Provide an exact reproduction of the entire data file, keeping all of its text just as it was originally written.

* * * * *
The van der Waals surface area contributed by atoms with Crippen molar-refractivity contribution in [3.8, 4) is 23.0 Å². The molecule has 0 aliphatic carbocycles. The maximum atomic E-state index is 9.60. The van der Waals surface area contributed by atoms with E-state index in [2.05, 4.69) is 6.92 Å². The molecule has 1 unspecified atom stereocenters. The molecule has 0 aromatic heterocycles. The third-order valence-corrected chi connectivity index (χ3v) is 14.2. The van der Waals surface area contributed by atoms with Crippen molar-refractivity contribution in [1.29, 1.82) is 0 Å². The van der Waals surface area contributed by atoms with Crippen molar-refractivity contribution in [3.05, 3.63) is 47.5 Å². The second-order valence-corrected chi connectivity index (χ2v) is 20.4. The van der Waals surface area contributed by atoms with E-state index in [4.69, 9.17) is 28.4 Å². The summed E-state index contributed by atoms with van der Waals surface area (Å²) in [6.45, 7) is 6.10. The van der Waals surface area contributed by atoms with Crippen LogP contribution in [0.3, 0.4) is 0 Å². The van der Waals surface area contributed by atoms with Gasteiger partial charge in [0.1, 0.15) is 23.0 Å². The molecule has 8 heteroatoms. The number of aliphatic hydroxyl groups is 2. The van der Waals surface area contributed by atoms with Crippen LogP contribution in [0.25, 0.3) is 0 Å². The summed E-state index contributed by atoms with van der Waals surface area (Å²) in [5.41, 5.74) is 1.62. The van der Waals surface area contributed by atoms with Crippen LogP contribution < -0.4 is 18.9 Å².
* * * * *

The van der Waals surface area contributed by atoms with Crippen molar-refractivity contribution in [3.8, 4) is 23.0 Å². The molecule has 0 aliphatic carbocycles. The maximum atomic E-state index is 9.60. The van der Waals surface area contributed by atoms with E-state index in [2.05, 4.69) is 6.92 Å². The molecule has 1 unspecified atom stereocenters. The molecule has 0 aromatic heterocycles. The third-order valence-corrected chi connectivity index (χ3v) is 14.2. The van der Waals surface area contributed by atoms with Crippen molar-refractivity contribution in [1.29, 1.82) is 0 Å². The van der Waals surface area contributed by atoms with Crippen molar-refractivity contribution in [3.05, 3.63) is 47.5 Å². The second-order valence-corrected chi connectivity index (χ2v) is 20.4. The van der Waals surface area contributed by atoms with E-state index in [4.69, 9.17) is 28.4 Å². The summed E-state index contributed by atoms with van der Waals surface area (Å²) in [6.45, 7) is 6.10. The van der Waals surface area contributed by atoms with Crippen LogP contribution in [0.3, 0.4) is 0 Å². The van der Waals surface area contributed by atoms with Gasteiger partial charge in [0.1, 0.15) is 23.0 Å². The molecule has 8 heteroatoms. The number of aliphatic hydroxyl groups is 2. The van der Waals surface area contributed by atoms with Crippen LogP contribution in [0.25, 0.3) is 0 Å². The summed E-state index contributed by atoms with van der Waals surface area (Å²) in [5.41, 5.74) is 1.62. The van der Waals surface area contributed by atoms with Crippen LogP contribution < -0.4 is 18.9 Å².